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What is Artificial Intelligence?
By Jack Copeland
© Copyright B.J. Copeland, May 2000
The Chinese Room Objection
One influential objection to strong AI, the Chinese room objection, originates with the philosopher John Searle. Searle claims to be able to prove that no computer program--not even a computer program from the far-distant future--could possibly think or understand.
Searle's alleged proof is based on the fact that every operation that a computer is able to carry out can equally well be performed by a human being working with paper and pencil. As Turing put the point, the very function of an electronic computer is to carry out any process that could be carried out by a human being working with paper and pencil in a "disciplined but unintelligent manner". For example, one of a computer's basic operations is to compare the binary numbers in two storage locations and to write 1 in some further storage location if the numbers are the same. A human can perfectly well do this, using pieces of paper as the storage locations. To believe that strong AI is possible is to believe that intelligence can "emerge" from long chains of basic operations each of which is as simple as this one.
Given a list of the instructions making up a computer program, a human being can in principle obey each instruction using paper and pencil. This is known as "handworking" a program. Searle's Chinese room objection is as follows. Imagine that, at some stage in the future, AI researchers in, say, China announce a program that really does think and understand, or so they claim. Imagine further that in a Turing test (conducted in Chinese) the program cannot be distinguished from human beings. Searle maintains that, no matter how good the performance of the program, and no matter what algorithms and data-structures are employed in the program, it cannot in fact think and understand. This can be proved, he says, by considering an imaginary human being, who speaks no Chinese, handworking the program in a closed room. (Searle extends the argument to connectionist AI by considering not a room containing a single person but a gymnasium containing a large group of people, each one of whom simulates a single artificial neuron.) The interogator's questions, expressed in the form of Chinese ideograms, enter the room through an input slot. The human in the room--Clerk, let's say--follows the instructions in the program and carries out exactly the same series of computations that an electronic computer running the program would carry out. These computations eventually produce strings of binary symbols that the program instructs Clerk to correlate, via a table, with patterns of squiggles and squoggles (actually Chinese ideograms). Clerk finally pushes copies of the ideograms through an output slot. As far as the waiting interogator is concerned, the ideograms form an intelligent response to the question that was posed. But as far as Clerk is concerned, the output is just squiggles and squoggles--hard won, but completely meaningless. Clerk does not even know that the inputs and outputs are linguistic expressions. Yet Clerk has done everything that a computer running the program would do. It surely follows, says Searle, that since Clerk does not understand the input and the output after working through the program, then nor does an electronic computer.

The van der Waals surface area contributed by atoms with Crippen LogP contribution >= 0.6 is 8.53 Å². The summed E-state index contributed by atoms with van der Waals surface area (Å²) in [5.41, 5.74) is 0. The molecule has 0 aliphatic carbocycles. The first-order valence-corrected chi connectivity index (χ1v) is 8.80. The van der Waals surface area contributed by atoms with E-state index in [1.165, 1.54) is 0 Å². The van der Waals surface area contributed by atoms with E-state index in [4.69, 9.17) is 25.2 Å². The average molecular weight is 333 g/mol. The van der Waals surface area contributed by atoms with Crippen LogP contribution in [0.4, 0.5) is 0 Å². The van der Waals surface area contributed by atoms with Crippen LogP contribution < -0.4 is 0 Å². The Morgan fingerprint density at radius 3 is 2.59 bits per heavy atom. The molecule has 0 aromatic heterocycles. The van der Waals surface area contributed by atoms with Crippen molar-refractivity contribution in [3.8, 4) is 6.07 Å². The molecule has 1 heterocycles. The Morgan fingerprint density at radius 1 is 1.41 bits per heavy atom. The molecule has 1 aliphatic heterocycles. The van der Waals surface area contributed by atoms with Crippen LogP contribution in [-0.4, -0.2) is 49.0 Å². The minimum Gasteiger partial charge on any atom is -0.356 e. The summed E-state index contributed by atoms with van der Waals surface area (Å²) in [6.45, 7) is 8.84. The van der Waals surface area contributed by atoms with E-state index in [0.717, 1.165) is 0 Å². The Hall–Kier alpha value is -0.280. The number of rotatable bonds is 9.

Few accept Searle's objection, but there is little agreement as to exactly what is wrong with it. My own response to Searle, known as the Logical Reply to the Chinese room objection, is this. The fact that Clerk says "No" when asked whether he understands the Chinese input and output by no means shows that the wider system of which Clerk is a part does not understand Chinese. The wider system consists of Clerk, the program, quantities of data (such as the table correlating binary code with ideograms), the input and output slots, the paper memory store, and so forth. Clerk is just a cog in a wider machine. Searle's claim is that the statement "The system as a whole does not understand" follows logically from the statement "Clerk does not understand". The logical reply holds that this claim is fallacious, for just the same reason that it would be fallacious to claim that the statement "The organisation of which Clerk is a part has no taxable assets in Japan" follows logically from the statement "Clerk has no taxable assets in Japan". If the logical reply is correct then Searle's objection to strong AI proves nothing.